Asia Centre invites the submission of abstracts on the role of national human rights institutions (NHRIs) in Southeast Asia in protecting human rights. We welcome submissions from specialists in this field, including by former and current practitioners in the region’s NHRIs.
Background and rationale:
In 2008, the ASEAN’s first-ever Charter came into force. After years of discussion coupled with
external pressure, the ASEAN leaders ultimately consent to include an article on human rights that eventually lead to the establishment of the ASEAN Intergovernmental Human Rights Commission (AICHR) in 2010. Two years later in 2012, the ASEAN Human Rights Declaration (AHRD) was adopted. These regional human rights developments were significant for an association that is rooted in the principle of non-interference in domestic affairs of neighbouring states. Nevertheless, the capacity of the regional human rights mechanism to protect human rights is a major question mark that awaits an answer.
A vital complement to this regional system is the group of NHRIs that lie at the intersection of civil society (national, regional and international) and the state. Six NHRIs have been established in the region, some pre-dating the regional mechanism. They are the Commission on Human Rights in the Philippines (CRP), Indonesia National Commission on Human Rights (Komnas HAM), Human Rights Commission of Malaysia (Suhakam), National Human Rights Commission of Thailand, Myanmar National Human Rights Commission (MNHRC) and the Provedor for Human Rights and Justice of Timor Leste (PDHJ). The latter is a special case. As of now, Timor Leste has yet to be admitted as a full member of ASEAN.
In addition, in order to face the regional developments and challenges, these NHRIs, while seeking to improve their national capacities, have also evolved and formalised their network and named it as the Southeast Asia NHRI Forum (SEANF) in 2009. The formalisation of SEANF is considered a commitment of the Southeast Asia NHRIs in further strengthening and enhancing their roles in protecting human rights in the region.
Internationally, they are also members in the Asia Pacific Forum of National Human Rights Institutions (APF) and are part of the Global Alliance of the National Human Rights Institutions (GANHRI), formerly known as the International Coordinating Committee of National Institutions for the Promotion and Protection of Human Rights (ICC). They also contribute stakeholder submissions to the UPR process of the Human Rights Council.
The question arises, however, as to whether these government-sponsored NHRIs are effective in providing protection of human rights in the region. Preliminary analysis has questioned their effectiveness in providing protection.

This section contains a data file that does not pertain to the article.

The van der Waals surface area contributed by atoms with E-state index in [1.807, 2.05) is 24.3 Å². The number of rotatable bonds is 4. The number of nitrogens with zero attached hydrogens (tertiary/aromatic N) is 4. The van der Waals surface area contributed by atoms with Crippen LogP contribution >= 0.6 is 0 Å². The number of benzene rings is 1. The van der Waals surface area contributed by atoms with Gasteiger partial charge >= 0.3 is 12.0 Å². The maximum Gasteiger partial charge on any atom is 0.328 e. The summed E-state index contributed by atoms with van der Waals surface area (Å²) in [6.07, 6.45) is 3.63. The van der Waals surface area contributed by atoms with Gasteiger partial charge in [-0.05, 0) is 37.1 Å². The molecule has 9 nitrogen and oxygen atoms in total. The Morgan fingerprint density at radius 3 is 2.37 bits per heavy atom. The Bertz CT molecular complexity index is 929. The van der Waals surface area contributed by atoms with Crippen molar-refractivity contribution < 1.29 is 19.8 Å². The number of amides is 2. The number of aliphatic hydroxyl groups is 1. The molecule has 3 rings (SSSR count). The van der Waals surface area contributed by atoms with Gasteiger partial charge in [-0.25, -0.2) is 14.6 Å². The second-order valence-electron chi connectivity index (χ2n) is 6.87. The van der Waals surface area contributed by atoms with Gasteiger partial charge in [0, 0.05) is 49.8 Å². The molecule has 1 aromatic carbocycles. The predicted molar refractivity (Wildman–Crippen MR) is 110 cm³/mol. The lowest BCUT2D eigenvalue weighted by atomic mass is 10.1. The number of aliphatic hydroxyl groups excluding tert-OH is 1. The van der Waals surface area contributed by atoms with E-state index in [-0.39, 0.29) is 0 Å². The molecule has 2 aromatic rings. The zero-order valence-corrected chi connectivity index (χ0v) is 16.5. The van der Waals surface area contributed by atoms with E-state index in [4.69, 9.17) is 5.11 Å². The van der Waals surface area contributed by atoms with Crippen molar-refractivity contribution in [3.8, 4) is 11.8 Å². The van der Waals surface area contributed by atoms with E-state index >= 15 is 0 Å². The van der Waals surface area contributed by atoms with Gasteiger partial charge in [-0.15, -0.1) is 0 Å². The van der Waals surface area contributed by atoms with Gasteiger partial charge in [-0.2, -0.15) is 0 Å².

The unique position of the NHRIs between the government and civil society provide opportunities and at the same time dilemmas in protecting human rights in the region. Their capacity to investigate human rights violations, to conduct national inquiries or public hearings and to secure remedies for human rights victims are often questioned.
This conference aims to serve as a platform for representatives from NHRIs, academics, researchers, students and civil society interested in the topic to explore, through evidence based research, the potentials, challenges and opportunities of these Southeast Asian NHRIs and their contribution to human rights protection in the region. It seeks to explore their protection roles at the national, regional and international levels.
This conference aims to achieve the following objectives:
Submit an abstract in English, of 300 to 350 words, together with a short bio to email@example.com. Full papers should be 5000 words.
Limited space is available for 4 to 5 poster presentations. Your presentation may be submitted in word / pdf format to the Asia Centre for consideration. A 60×80 cm poster will be printed and displayed during the conference.
We welcome presentations and participation via Skype. Full conference fees apply.
Conference Fees – For Presenters
This is a self-funded conference, conference fees will go towards covering the cost of the venue, equipment and logistics, coffee breaks on all days, certificates for participants, and conference communications. Conference fees for presenters cover both days of the conference and the welcome dinner. Full fees apply even if presenters chose to participate only for one day or a part of the conference.
Applicants are reminded that the Centre is not in a position to provide financial assistance in the form of scholarships, subsidies, discounts, fee-waivers or reimbursements.
Conference Fees – General Attendance
The general attendance fee for two day includes attendance to the welcome dinner. Single day attendance rates do not include attendance to the welcome dinner.
The conference will be structured in accordance with the four themes above.
It will be open to participation by civil society organisations, civil society groups, international organisations, government officials and the academic community to facilitate knowledge sharing and networking opportunities.
Host: Asia Centre, Bangkok, Thailand.
This event is supported by the Taiwan Foundation for Democracy.